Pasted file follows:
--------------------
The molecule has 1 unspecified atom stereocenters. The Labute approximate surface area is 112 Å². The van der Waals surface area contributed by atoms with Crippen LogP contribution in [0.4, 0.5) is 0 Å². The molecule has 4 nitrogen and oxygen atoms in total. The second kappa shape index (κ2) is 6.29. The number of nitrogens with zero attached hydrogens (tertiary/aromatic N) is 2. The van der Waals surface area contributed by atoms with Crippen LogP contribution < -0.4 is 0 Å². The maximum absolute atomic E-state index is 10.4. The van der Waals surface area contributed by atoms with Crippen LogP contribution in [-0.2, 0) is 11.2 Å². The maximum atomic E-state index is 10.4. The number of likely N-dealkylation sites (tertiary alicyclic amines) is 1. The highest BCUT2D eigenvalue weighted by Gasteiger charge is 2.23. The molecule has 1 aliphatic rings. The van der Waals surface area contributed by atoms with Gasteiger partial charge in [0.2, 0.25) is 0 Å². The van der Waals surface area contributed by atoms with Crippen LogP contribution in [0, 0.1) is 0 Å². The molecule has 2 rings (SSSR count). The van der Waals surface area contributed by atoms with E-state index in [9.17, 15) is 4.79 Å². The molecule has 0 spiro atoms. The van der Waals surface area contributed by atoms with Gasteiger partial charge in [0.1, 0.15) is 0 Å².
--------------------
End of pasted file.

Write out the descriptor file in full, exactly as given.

The molecule has 1 unspecified atom stereocenters. The Labute approximate surface area is 112 Å². The van der Waals surface area contributed by atoms with Crippen LogP contribution in [0.4, 0.5) is 0 Å². The molecule has 4 nitrogen and oxygen atoms in total. The second kappa shape index (κ2) is 6.29. The number of nitrogens with zero attached hydrogens (tertiary/aromatic N) is 2. The van der Waals surface area contributed by atoms with Crippen LogP contribution < -0.4 is 0 Å². The maximum absolute atomic E-state index is 10.4. The van der Waals surface area contributed by atoms with Crippen LogP contribution in [-0.2, 0) is 11.2 Å². The maximum atomic E-state index is 10.4. The number of likely N-dealkylation sites (tertiary alicyclic amines) is 1. The highest BCUT2D eigenvalue weighted by Gasteiger charge is 2.23. The molecule has 1 aliphatic rings. The van der Waals surface area contributed by atoms with Gasteiger partial charge in [0.2, 0.25) is 0 Å². The van der Waals surface area contributed by atoms with Crippen LogP contribution in [0, 0.1) is 0 Å². The molecule has 2 rings (SSSR count). The van der Waals surface area contributed by atoms with E-state index in [9.17, 15) is 4.79 Å². The molecule has 0 spiro atoms. The van der Waals surface area contributed by atoms with Gasteiger partial charge in [0.1, 0.15) is 0 Å².